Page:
There are many ways that you can get into the animation industry – such as becoming a runner for an animation studio and slowly working up their pipeline before becoming an animator. However there is no guarantee to the length of time which you would spend as a runner before you move onto another area of animation. You don’t need any qualifications for this job, a lot of the typical runners are graduates. You move up the ladder to jobs such as storyboard assistant, digital painter, inbeteweener and assistant animator..

“Around 3,000 people work in animation in the UK. About 300 companies are involved in animation, including small production companies, larger studios, CG post-production facility houses, computer games developers and interactive media designers. The main centres are London, Bristol, Manchester and Dundee. Although there are some permanent jobs in animation, many animators work on a freelance or contract basis.”

http://www.inputyouth.co.uk/jobguides/job-animator.html

The animation industry is 49 percent self employed and 15 percent part time – therefore animators must learn to freelance and look for work after one job is finished. The animation industry is alive through major cities in England and so means more opportunities in working there (especially if you live away from the capital city- there are other jobs which are on offer.)

“The animation industry in London is a fairly tight-knit scene, consisting of many well-connected firms like Aardman Animations and community groups like the London Animation Club, which meets in rather clandestine locations so that attending a meeting is like playing a game of espionage. Other London-based animation studios include Chapman Entertainment, Jim Henson’s Creature Shop, The Moving Picture Company, Cosgrove Hall Fitzpatrick, Studio AKA, Seed Animation, Blue Zoo, BE Animation, Cake Studio, Unanico Group, Klacto Animations, Ashley Baker Davies Ltd., Picasso Pictures, Trunk Animation, Red Star Studio and many more. And of course let’s not forget the BBC.”

http://www.animationcareerreview.com/articles/top-20-cities-worldwide-animation-careers?page=0,1

There is an array of animation studios in London which meet up and give animators the chance to network and apply for a chance to work with them.

Amount of freelancers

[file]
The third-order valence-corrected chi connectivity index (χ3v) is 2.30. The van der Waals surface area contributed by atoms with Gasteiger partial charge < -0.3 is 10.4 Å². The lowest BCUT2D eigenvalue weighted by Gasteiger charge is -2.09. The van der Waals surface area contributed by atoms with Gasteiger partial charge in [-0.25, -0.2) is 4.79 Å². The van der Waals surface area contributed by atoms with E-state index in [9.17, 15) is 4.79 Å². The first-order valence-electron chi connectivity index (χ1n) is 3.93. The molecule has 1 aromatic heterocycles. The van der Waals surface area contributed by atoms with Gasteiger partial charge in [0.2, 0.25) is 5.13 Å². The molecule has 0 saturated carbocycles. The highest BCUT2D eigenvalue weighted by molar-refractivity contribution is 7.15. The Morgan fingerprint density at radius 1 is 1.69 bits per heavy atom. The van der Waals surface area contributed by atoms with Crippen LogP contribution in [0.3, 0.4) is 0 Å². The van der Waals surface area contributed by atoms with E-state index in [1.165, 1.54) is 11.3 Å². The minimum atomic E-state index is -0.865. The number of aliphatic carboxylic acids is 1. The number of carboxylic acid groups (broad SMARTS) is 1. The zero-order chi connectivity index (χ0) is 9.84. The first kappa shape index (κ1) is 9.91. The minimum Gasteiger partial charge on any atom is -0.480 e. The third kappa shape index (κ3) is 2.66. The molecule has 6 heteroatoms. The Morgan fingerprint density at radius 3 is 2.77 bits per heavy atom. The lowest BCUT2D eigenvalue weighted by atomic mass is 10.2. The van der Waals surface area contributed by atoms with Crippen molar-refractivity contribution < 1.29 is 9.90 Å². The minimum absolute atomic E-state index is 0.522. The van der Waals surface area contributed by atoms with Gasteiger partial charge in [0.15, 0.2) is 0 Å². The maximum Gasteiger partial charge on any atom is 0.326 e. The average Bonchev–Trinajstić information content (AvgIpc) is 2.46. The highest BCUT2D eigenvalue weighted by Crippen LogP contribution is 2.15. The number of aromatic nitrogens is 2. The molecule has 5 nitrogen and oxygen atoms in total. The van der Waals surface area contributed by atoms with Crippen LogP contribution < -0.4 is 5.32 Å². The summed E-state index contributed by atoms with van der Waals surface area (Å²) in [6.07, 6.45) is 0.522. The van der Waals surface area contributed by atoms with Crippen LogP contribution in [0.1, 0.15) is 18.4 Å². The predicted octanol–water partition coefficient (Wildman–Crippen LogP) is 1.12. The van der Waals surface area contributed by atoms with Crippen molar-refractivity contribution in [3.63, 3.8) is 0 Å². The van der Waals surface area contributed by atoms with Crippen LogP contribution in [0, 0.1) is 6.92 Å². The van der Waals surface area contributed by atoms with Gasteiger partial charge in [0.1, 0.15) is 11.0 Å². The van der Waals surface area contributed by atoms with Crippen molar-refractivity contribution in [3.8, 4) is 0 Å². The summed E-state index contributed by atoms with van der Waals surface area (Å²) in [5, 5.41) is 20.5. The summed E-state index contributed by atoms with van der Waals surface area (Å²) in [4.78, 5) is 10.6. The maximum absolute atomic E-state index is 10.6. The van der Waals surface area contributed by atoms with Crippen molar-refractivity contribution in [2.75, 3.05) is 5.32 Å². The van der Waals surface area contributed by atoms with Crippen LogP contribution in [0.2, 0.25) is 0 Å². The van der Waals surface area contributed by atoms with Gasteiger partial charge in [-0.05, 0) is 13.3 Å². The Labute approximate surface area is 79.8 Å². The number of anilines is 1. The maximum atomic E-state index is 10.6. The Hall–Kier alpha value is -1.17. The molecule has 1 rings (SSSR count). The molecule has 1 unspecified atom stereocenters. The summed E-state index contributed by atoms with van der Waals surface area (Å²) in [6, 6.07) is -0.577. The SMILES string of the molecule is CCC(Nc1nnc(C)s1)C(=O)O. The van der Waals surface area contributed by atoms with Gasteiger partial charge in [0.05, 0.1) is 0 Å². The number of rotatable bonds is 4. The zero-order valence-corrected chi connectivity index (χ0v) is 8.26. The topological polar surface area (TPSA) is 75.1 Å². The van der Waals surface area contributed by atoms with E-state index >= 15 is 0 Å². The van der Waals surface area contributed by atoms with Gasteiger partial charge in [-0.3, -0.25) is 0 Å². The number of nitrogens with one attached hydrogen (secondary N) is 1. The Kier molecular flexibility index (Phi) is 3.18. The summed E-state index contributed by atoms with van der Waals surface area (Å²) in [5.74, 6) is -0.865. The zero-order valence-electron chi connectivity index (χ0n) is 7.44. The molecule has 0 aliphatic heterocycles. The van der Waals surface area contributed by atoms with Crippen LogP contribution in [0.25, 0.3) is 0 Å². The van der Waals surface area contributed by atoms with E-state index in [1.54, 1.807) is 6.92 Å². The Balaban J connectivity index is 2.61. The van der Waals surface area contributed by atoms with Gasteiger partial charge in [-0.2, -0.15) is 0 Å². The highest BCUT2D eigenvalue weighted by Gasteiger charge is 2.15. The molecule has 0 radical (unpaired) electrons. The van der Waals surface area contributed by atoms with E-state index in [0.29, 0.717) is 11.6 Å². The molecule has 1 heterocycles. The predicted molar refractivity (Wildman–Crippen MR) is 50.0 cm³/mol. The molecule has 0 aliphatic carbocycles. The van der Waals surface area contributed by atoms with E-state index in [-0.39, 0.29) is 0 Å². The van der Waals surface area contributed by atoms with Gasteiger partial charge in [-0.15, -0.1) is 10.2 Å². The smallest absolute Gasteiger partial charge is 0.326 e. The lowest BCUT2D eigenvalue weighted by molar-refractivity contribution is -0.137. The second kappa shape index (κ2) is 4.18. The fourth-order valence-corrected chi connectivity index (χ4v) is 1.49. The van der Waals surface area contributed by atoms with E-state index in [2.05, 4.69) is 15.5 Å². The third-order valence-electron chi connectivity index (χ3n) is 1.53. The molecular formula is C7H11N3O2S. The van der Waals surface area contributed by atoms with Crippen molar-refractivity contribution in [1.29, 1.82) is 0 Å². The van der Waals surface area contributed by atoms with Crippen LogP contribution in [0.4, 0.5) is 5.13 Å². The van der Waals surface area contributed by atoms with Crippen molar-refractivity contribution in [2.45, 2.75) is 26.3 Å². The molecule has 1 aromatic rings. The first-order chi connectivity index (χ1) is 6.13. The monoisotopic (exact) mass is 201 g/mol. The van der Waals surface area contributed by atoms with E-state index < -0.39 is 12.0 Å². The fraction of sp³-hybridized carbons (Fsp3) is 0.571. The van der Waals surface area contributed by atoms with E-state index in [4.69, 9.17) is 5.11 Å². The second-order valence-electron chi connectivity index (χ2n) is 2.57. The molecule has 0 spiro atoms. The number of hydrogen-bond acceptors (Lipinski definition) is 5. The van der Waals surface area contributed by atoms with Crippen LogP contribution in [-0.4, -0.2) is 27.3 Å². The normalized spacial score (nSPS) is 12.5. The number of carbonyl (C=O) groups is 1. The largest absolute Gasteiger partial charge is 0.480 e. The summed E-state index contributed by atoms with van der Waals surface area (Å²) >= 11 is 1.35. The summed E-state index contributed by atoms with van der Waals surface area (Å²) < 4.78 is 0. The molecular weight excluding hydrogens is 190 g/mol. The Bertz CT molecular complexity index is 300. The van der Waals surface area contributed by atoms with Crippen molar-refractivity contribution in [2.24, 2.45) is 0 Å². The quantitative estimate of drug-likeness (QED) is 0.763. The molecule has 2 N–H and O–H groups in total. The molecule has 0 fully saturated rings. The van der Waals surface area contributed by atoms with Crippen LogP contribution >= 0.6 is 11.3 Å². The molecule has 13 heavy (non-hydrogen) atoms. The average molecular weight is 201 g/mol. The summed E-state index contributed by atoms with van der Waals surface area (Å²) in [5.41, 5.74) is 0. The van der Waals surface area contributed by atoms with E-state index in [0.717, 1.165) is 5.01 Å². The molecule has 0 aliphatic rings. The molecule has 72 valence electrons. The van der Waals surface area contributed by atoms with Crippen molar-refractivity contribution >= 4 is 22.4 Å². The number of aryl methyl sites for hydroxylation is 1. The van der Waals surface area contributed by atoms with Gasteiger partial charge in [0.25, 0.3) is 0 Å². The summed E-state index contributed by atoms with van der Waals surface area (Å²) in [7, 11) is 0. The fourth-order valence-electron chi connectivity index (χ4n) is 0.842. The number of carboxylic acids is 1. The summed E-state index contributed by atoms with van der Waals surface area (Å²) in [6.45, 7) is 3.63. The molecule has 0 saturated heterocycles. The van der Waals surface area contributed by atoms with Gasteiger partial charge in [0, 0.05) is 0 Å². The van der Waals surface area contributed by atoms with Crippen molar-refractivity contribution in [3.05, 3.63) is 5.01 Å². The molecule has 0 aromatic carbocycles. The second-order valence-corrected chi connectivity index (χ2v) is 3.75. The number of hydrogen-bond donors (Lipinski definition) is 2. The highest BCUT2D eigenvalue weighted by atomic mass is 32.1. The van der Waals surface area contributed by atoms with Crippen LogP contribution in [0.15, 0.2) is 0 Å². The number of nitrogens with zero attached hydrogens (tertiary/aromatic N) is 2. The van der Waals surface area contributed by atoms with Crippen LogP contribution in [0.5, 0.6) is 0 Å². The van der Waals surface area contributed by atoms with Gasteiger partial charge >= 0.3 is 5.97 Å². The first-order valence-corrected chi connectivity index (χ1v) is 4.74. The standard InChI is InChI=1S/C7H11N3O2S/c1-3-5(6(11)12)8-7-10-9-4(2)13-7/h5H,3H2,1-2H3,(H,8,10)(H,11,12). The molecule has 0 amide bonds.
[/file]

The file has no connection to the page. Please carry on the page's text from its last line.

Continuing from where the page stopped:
1 2

(Image source – BFIhttp://courses.creativeskillset.org/assets/0000/2819/Census_report_6.pdf)

3

(Diagram source: https://nationalcareersservice.direct.gov.uk/advice/planning/jobprofiles/Pages/animator.aspx)

Above are the several diagrams outlining the state of the animation industry currently – it shows how animation currently employs only 36% into full time, 15% in part time and 49% in self employment. Animation jobs tend not to take on permanent staff and instead use freelancers – animators which will stay at a company for a couple of months to years before leaving the job. Its a difficult industrial (however thanks to tab breaks – it could see a rise in employment as more work is being given tot he country.) A large percentage are self employed – therefore understand how they survive is a crucial understanding in my research.

UK AND CREATIVE INDUSTRY

  • The uk are exported minded – experts in trading and exporting out work throughout the world we understand because of the experience that the UK has gained over many years. It is able to use strategies.
  • Trends- The UK are trend setters for many.
  • Top Universities – top educations which are recognsied as some of the best in the world.
  • market for creativity – we worked this market for a long time and know how to work it.
  • innovation nation – well known for leading innovative ideas and projects which will progress technology forward in the right direction.

Future of creative future

Cultural Importance of Animation in the UK

For children growing up, animated programmes are apart of our culture, Mr Ben, BagPuss, Thomas the Tank engine, The Clangers, Postman Pat and so many more are a vital part of what creates out country’s identities. Without knowing it these animations live in the hearts of the children which watch them and being able to relate to the culture is especially important. Without a strong animation industry in the UK then we could loose a very important children’s programme industry – animations being imported from abroad. It is less likely that animation will reflect out culture here without that animation industry. The UK is well known for its ore-school storytelling – even as far as japan and china.


Bibliography